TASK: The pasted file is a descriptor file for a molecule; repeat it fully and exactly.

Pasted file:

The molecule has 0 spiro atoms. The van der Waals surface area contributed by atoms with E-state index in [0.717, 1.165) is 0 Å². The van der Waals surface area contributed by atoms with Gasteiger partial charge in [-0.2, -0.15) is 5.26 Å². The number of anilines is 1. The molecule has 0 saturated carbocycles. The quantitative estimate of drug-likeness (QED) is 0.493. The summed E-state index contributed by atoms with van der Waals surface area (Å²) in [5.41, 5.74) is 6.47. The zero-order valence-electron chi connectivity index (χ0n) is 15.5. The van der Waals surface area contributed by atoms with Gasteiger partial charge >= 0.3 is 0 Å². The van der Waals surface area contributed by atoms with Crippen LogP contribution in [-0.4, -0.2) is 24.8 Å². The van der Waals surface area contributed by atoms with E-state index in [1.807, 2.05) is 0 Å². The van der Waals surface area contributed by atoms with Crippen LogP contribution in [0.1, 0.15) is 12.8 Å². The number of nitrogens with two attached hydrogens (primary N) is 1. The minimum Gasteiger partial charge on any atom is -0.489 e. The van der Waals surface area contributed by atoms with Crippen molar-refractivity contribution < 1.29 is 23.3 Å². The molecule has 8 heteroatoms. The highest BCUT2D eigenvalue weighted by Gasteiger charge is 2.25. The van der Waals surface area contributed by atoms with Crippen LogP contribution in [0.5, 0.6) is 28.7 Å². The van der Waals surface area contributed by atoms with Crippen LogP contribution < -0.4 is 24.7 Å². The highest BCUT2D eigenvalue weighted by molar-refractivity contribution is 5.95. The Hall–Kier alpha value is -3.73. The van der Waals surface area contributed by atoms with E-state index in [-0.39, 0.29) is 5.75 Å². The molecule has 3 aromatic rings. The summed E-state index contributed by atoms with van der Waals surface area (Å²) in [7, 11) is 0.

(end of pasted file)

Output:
The molecule has 0 spiro atoms. The van der Waals surface area contributed by atoms with E-state index in [0.717, 1.165) is 0 Å². The van der Waals surface area contributed by atoms with Gasteiger partial charge in [-0.2, -0.15) is 5.26 Å². The number of anilines is 1. The molecule has 0 saturated carbocycles. The quantitative estimate of drug-likeness (QED) is 0.493. The summed E-state index contributed by atoms with van der Waals surface area (Å²) in [5.41, 5.74) is 6.47. The zero-order valence-electron chi connectivity index (χ0n) is 15.5. The van der Waals surface area contributed by atoms with Gasteiger partial charge >= 0.3 is 0 Å². The van der Waals surface area contributed by atoms with Crippen LogP contribution in [-0.4, -0.2) is 24.8 Å². The van der Waals surface area contributed by atoms with E-state index in [1.807, 2.05) is 0 Å². The van der Waals surface area contributed by atoms with Crippen LogP contribution in [0.1, 0.15) is 12.8 Å². The number of nitrogens with two attached hydrogens (primary N) is 1. The minimum Gasteiger partial charge on any atom is -0.489 e. The van der Waals surface area contributed by atoms with Crippen molar-refractivity contribution < 1.29 is 23.3 Å². The molecule has 8 heteroatoms. The highest BCUT2D eigenvalue weighted by Gasteiger charge is 2.25. The van der Waals surface area contributed by atoms with Crippen LogP contribution in [0.5, 0.6) is 28.7 Å². The van der Waals surface area contributed by atoms with Crippen LogP contribution < -0.4 is 24.7 Å². The highest BCUT2D eigenvalue weighted by molar-refractivity contribution is 5.95. The Hall–Kier alpha value is -3.73. The van der Waals surface area contributed by atoms with E-state index in [-0.39, 0.29) is 5.75 Å². The molecule has 3 aromatic rings. The summed E-state index contributed by atoms with van der Waals surface area (Å²) in [7, 11) is 0.